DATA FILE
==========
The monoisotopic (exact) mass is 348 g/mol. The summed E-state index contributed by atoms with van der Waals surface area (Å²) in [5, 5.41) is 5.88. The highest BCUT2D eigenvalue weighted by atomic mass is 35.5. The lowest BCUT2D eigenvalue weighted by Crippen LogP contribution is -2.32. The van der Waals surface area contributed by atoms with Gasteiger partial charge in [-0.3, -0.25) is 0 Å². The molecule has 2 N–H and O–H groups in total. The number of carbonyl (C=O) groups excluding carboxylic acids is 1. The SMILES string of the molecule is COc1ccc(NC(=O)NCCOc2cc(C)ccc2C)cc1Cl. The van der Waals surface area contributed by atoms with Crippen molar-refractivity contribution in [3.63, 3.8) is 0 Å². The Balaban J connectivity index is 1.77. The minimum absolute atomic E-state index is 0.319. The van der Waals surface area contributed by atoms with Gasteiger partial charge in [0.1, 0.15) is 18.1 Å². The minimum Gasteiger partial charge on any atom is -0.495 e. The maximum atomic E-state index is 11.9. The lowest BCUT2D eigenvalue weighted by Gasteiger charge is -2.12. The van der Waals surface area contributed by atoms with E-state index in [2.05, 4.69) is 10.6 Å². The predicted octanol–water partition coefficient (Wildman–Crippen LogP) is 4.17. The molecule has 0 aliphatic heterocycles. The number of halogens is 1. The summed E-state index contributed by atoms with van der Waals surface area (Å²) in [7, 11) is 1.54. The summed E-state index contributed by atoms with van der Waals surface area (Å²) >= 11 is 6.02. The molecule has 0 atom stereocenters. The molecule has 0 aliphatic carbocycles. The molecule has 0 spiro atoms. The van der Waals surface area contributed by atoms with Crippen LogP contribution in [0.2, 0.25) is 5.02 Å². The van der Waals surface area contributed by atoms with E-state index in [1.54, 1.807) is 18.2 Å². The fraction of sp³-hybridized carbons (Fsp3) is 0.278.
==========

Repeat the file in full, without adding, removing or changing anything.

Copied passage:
The monoisotopic (exact) mass is 348 g/mol. The summed E-state index contributed by atoms with van der Waals surface area (Å²) in [5, 5.41) is 5.88. The highest BCUT2D eigenvalue weighted by atomic mass is 35.5. The lowest BCUT2D eigenvalue weighted by Crippen LogP contribution is -2.32. The van der Waals surface area contributed by atoms with Gasteiger partial charge in [-0.3, -0.25) is 0 Å². The molecule has 2 N–H and O–H groups in total. The number of carbonyl (C=O) groups excluding carboxylic acids is 1. The SMILES string of the molecule is COc1ccc(NC(=O)NCCOc2cc(C)ccc2C)cc1Cl. The van der Waals surface area contributed by atoms with Crippen molar-refractivity contribution in [3.63, 3.8) is 0 Å². The Balaban J connectivity index is 1.77. The minimum absolute atomic E-state index is 0.319. The van der Waals surface area contributed by atoms with Gasteiger partial charge in [0.1, 0.15) is 18.1 Å². The minimum Gasteiger partial charge on any atom is -0.495 e. The maximum atomic E-state index is 11.9. The lowest BCUT2D eigenvalue weighted by Gasteiger charge is -2.12. The van der Waals surface area contributed by atoms with E-state index in [2.05, 4.69) is 10.6 Å². The predicted octanol–water partition coefficient (Wildman–Crippen LogP) is 4.17. The molecule has 0 aliphatic heterocycles. The number of halogens is 1. The summed E-state index contributed by atoms with van der Waals surface area (Å²) in [7, 11) is 1.54. The summed E-state index contributed by atoms with van der Waals surface area (Å²) >= 11 is 6.02. The molecule has 0 atom stereocenters. The molecule has 0 aliphatic carbocycles. The molecule has 0 spiro atoms. The van der Waals surface area contributed by atoms with Crippen LogP contribution in [0.2, 0.25) is 5.02 Å². The van der Waals surface area contributed by atoms with E-state index in [1.54, 1.807) is 18.2 Å². The fraction of sp³-hybridized carbons (Fsp3) is 0.278.